Cincinnati Reds Rumors: Possible free agent starter targets

PHILADELPHIA, PA - APRIL 11: Starting pitcher Clay Buchholz
PHILADELPHIA, PA - APRIL 11: Starting pitcher Clay Buchholz /

The Cincinnati Reds’ young rotation

The Cincinnati Reds were terrible on the mound last year. But, a good reason for that was an abundance of youth out there. Guys like Sal Romano, Jackson Stephens, and Rookie Davis are a couple that participated. The breakout pitcher for this club was righty Luis Castillo, who they acquired in the Dan Straily trade.

Anthony DeSclafani had a UCL sprain in the right elbow. Furthermore, he would have been a steady force in the rotation. Young lefty Brandon Finnegan had problems with both his shoulders the whole year. On August 22nd, innings eater Scott Feldman went under the knife for knee surgery. The Reds really haven’t been lucky with the injury bug.

This team ranked #29 in the MLB in pitching with a 5.17 ERA. Also, they gave up 631 walks. That’s a lot of traffic on the bases. That helped to put more runs on the board. They had the least amount of quality starts amount every team with 54. Furthermore, even the Tigers had 18 more than them, and they were the worst pitching team.

With that, there were several young pitchers finding their way. But, it would be nice to add a veteran or two to influence the rookies that need to prove themselves. The Reds are in a rebuild, so they need a workhorse to eat innings. This team should have enough spending money, since their only big commitments are to Joey Votto and Homer Bailey.

Albeit that, the Reds must invest in some arms regardless. They can save some innings on the young hurlers, while possibly improving their win totals. Who could sign with Cincinnati? Let’s take a look.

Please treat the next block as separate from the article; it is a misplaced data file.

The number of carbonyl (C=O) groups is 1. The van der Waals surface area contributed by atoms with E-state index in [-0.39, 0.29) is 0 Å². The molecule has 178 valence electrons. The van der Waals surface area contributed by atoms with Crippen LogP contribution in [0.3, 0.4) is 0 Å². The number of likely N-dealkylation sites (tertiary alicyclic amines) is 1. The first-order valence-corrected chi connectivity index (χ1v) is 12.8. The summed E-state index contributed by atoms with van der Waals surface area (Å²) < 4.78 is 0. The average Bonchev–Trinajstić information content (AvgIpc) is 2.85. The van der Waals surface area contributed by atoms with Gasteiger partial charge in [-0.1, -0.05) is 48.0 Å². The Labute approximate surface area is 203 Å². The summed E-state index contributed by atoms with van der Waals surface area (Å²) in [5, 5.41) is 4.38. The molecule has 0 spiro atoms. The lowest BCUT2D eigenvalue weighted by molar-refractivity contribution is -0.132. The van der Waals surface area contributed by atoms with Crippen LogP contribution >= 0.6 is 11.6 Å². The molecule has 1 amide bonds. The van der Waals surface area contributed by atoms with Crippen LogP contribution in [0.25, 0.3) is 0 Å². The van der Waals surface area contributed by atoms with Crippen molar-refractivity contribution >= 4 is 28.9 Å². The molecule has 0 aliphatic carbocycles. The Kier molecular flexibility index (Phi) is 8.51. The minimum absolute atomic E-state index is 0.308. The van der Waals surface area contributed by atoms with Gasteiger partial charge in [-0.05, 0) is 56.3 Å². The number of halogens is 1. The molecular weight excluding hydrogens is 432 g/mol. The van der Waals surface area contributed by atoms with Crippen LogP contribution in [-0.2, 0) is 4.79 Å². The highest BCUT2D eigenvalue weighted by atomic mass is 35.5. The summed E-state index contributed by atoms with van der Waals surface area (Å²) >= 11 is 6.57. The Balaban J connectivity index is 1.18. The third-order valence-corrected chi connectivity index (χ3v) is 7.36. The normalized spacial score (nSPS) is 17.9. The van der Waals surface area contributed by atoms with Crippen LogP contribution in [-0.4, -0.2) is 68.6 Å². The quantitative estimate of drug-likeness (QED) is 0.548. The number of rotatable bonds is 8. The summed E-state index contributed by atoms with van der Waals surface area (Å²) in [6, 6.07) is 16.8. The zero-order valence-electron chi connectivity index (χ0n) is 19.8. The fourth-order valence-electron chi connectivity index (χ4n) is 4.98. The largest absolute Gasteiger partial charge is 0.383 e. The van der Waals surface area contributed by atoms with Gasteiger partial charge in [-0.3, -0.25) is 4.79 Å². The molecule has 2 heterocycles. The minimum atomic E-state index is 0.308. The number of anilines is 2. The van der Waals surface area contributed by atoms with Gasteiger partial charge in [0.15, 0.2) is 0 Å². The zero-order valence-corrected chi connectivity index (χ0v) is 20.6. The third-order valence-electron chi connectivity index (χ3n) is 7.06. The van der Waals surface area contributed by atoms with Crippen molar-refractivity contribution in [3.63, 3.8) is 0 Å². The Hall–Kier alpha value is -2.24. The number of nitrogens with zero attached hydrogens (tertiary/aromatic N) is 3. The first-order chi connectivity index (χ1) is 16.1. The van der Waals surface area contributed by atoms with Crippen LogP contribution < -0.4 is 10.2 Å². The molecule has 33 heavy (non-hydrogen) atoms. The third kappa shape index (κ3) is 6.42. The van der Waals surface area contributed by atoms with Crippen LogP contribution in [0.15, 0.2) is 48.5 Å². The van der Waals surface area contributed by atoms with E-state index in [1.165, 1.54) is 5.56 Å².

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A free agent versatile pitcher

Right handed pitcher Jesse Chavez is useful. He is able to start, while also performing out of the bullpen. This season, the righty was not pretty. But, he worked 138 innings. His ERA was a bloated 5.35. Albeit that, his LOB (Left on Base) percentage was one of the highest of his career at 71.9%. The Reds don’t need an ace right now, they need guys to eat innings.

His salary in 2017 was about six and a half million. With his production over the season, he was worth $2.2 million. So, the Reds might be able to get him on a 1-year/$3 million dollar deal. Chavez is almost done in the MLB, so there is a good chance that he’ll accept that. Chavez at the very least would be a good depth piece option.

The hard throwing righty could join the Cincinnati Reds

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Andrew Cashner had a good year this season with a 3.40 ERA in 166.2 innings. He might look to cash in on a lucrative multi-year deal. But, there is a possibility that he has to take another one year deal to assert himself in next year’s loaded class. If the Reds could nab him, he would become a nice trade chip come July.

One red flag for Cashner is his diminished K/9, which was 4.64. But, he has kept down the home run ball, with a 0.81 HR/9. The fastball command will be key in keeping runs off the board.

The right hander has a above average slider when he is on, and him keeping the ball in the park is a difficult task at Great American. That would be a plus to have him on board.

This year, Cashner’s salary was $10 million. With his production with the Rangers, his market value is about $13.1 million according to So he might be out of the Reds’ price range, but he would be another mentor and could end up in a bidding war in July. With Cincinnati in a rebuilding period, spending over $10 million on a 1-year commitment isn’t that big of a deal. It all depends on the interest.

A risky option for the Cincinnati Reds

The Reds could sign Clay Buchholz fresh off of Tommy John surgery. Depending on how he develops and heals, he should be ready for spring training. He should not cost much, as he missed the whole season. The righty will land a pillow contract in order to reinstate his value. What usually happens with Tommy John, guys come back better than before, with more zip on the fastball and more.

He would be a wild card for the fact that you don’t know how he will be until he gets on the mound. The one main idea-he can save young player’s arms. The Reds could buy low and sell high on him. Why not? With the Reds not close to their competition in the NL Central, there’s no reason why they shouldn’t take a risk.

Next: At least two Reds made it to the World Series

The right hander has a career 4.01, which isn’t bad considering he pitched 99% of his career at Fenway Park. He knows how to pitch in a hitter’s ballpark, so why not try him out? The Reds need guys to save their young pitchers.